469 F2d 657 Thomas v. W Wingo

469 F.2d 657

Sylvester James THOMAS, Petitioner-Appellant,
John W. WINGO, Warden, Respondent-Appellee.

No. 72-1410.

United States Court of Appeals,
Sixth Circuit.

Oct. 16, 1972.
Rehearing Denied Jan. 3, 1973.

Sylvester James Thomas, on brief.

Ed W. Hancock, Atty. Gen. of Kentucky, Frankfort, Ky., Douglas E. Johnson, Special Asst. Atty. Gen., on brief.

Before PECK and McCREE, Circuit Judges, and CECIL, Senior Circuit Judge.


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This is an appeal by Sylvester James Thomas, petitioner-appellant, from an order of the United States District Court for the Western District of Kentucky at Louisville, denying his petition for a writ of habeas corpus. Petitioner filed a question and answer form of petition furnished by the Court in which he claimed that he was denied effective assistance of counsel, the right to an appeal and that illegally seized evidence was admitted at the trial.


The petitioner was tried before a jury in the Jefferson Circuit Court at Louisville, found guilty in May, 1956 and sentenced to life imprisonment. He is now confined in the Kentucky State Penitentiary at Eddyville in conformity to that sentence. The petitioner was paroled in 1965 and was out for about a year. His parole was revoked when he got drunk and attempted to rob a liquor store.


Petitioner filed a motion to vacate judgment under Kentucky Rule of Criminal Procedure 11.42 in Jefferson Circuit Court, Criminal Branch, Second Division, and had a hearing thereon on October 9, 1970. This was petitioner's first effort to obtain relief from his judgment of conviction. His motion was denied by the Circuit Court and this denial was affirmed by the Kentucky Court of Appeals. The petitioner was represented by counsel in the Circuit Court and in the Court of Appeals. He was given an evidentiary hearing in the Circuit Court at which he was permitted to be present and testify in his own behalf.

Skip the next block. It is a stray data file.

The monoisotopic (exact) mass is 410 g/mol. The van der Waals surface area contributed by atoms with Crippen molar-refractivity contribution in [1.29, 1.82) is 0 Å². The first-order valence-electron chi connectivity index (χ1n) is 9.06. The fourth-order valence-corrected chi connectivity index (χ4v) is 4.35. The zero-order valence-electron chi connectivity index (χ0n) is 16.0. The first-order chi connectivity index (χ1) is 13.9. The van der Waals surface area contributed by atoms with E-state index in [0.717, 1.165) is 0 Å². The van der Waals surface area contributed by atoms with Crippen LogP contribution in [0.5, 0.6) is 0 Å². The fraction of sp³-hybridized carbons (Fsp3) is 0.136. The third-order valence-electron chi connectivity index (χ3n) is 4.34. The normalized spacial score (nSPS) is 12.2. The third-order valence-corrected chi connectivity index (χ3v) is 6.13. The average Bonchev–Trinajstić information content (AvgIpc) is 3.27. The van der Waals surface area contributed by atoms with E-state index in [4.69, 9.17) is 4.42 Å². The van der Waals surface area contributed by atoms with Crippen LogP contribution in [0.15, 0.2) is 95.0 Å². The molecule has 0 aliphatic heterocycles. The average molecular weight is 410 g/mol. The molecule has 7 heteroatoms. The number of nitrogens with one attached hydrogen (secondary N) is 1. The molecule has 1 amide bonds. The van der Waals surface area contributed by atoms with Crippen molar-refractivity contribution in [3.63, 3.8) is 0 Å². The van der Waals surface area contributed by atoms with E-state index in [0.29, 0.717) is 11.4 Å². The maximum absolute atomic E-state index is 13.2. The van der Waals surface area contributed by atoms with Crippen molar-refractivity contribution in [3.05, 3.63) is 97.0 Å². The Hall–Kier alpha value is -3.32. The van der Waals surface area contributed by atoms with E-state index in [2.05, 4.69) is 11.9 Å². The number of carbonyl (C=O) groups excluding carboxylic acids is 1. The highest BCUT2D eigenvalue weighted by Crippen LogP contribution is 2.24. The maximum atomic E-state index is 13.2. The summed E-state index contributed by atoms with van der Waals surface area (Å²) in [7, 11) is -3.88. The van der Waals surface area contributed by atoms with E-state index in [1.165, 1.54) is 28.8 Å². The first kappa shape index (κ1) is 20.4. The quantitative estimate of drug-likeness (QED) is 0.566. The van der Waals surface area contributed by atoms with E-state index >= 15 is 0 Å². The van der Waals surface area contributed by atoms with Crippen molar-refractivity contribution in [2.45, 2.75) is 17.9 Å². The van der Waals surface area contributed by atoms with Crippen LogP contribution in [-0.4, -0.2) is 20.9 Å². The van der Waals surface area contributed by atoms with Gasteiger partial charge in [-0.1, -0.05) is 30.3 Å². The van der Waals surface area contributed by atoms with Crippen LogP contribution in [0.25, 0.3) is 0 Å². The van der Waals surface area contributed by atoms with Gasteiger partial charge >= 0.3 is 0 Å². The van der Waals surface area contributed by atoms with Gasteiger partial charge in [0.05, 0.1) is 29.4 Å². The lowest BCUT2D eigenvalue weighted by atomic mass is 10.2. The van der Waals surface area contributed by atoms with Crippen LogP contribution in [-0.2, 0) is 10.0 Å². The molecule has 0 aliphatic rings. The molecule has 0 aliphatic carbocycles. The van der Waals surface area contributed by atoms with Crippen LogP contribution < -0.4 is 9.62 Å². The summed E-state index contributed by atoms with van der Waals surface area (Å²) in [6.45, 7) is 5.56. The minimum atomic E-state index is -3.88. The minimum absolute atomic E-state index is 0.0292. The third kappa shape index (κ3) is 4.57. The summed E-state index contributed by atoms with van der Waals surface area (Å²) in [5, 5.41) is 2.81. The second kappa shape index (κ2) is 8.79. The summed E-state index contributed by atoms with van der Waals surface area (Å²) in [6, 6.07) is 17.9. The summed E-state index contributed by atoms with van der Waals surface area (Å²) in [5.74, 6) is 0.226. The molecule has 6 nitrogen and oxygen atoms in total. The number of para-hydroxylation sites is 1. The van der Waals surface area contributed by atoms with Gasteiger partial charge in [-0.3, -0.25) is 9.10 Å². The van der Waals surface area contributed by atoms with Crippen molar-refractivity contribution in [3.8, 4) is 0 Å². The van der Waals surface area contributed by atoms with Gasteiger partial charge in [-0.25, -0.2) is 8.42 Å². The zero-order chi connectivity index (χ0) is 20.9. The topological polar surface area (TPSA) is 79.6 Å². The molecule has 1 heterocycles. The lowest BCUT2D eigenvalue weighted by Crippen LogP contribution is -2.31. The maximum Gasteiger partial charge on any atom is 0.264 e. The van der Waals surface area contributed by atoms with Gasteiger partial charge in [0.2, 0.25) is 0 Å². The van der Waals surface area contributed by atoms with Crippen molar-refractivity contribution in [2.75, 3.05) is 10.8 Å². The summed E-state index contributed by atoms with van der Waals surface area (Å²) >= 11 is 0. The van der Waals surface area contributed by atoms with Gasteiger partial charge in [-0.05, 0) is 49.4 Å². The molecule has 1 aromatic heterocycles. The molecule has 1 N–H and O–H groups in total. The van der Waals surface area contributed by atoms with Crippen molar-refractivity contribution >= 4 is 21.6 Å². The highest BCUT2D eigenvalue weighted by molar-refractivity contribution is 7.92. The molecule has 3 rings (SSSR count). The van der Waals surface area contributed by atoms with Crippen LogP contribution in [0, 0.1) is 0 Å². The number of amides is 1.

The petition filed in the District Court pro se was dismissed without an evidentiary hearing. The district judge had before him, as do we, a complete transcript of the hearing in the Circuit Court, including the judge's decision, and the opinion and order of the Kentucky Court of Appeals. Where there is a full, complete and adequate hearing before the State Court it is not necessary for the District Court to hold an additional evidentiary hearing. This meets the requirements of Townsend v. Sain, 372 U.S. 293, 313, 83 S.Ct. 745, 9 L.Ed.2d 770.


The district judge said,


"We have examined in detail the testimony adduced at the R.C.R. 11.42 hearing as well as the opinion of the Kentucky Court of Appeals and are of the opinion that he was afforded a full and fair hearing on all the issues raised, that they were given thorough consideration, and that the determination of these issues adversely to the petitioner is fairly supported by the record. In this petition he has failed to establish that any of the circumstances enumerated in 28 U.S.C. Section 2254(d)(1)-(8) exist which would require a hearing. Hancock v. Tollett, 447 F.2d 1323 (C.A.6). The petitioner is, therefore, entitled to no relief."